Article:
Presenting fully staged grand opera, sung in English

Myths and Opera

24th November 2018 by

Written by Graham Billing, co-director of La Belle Hélène.

Greek myths? Who ever wants to see them on the operatic stage? Most people think they’re as stale as yesterday’s bun and only have visions of gloomy singers in togas or long floaty dresses churning out aria after aria in which they overindulge their steamy and turgid emotions.

We in Bristol Opera are currently endeavouring to show that it doesn’t have to be like that and that the old Greek tales can be a lot less dreary. We are doing this with the aid of the composer Jacques Offenbach, the eccentric German cellist who settled in Paris and virtually single-handedly created what we now call operetta – the sort of comic opera with spoken dialogue that relies on catchy tunes, vocal fireworks and crazy situations to wow audiences.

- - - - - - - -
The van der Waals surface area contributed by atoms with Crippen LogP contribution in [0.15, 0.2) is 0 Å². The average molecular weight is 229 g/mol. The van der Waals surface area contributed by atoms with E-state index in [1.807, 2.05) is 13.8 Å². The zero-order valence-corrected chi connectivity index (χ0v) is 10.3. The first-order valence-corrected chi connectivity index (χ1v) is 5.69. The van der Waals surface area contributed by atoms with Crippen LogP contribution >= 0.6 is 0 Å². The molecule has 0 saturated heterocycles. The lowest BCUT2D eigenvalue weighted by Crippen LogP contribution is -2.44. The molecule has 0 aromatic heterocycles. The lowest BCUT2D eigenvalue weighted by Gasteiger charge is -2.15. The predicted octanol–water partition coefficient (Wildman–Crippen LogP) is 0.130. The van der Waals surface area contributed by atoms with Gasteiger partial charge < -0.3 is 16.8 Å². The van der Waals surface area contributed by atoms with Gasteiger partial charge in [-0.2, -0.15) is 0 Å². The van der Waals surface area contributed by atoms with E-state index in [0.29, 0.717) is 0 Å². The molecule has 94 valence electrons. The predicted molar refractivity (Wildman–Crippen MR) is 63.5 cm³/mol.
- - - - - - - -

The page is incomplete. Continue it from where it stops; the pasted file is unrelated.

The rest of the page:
In the 1850s and 60s Offenbach was King. He was known as the Mozart of the Champs-Elysées, a nickname given him by Rossini and he composed one smash hit after another – none more smashing than La Belle Hélène, which will be Bristol Opera’s next production.

Watch this space for more news of what this wildly funny and irreverent opera is all about – and what Bristol Opera is planning to do with it and to it!

La Belle Helene

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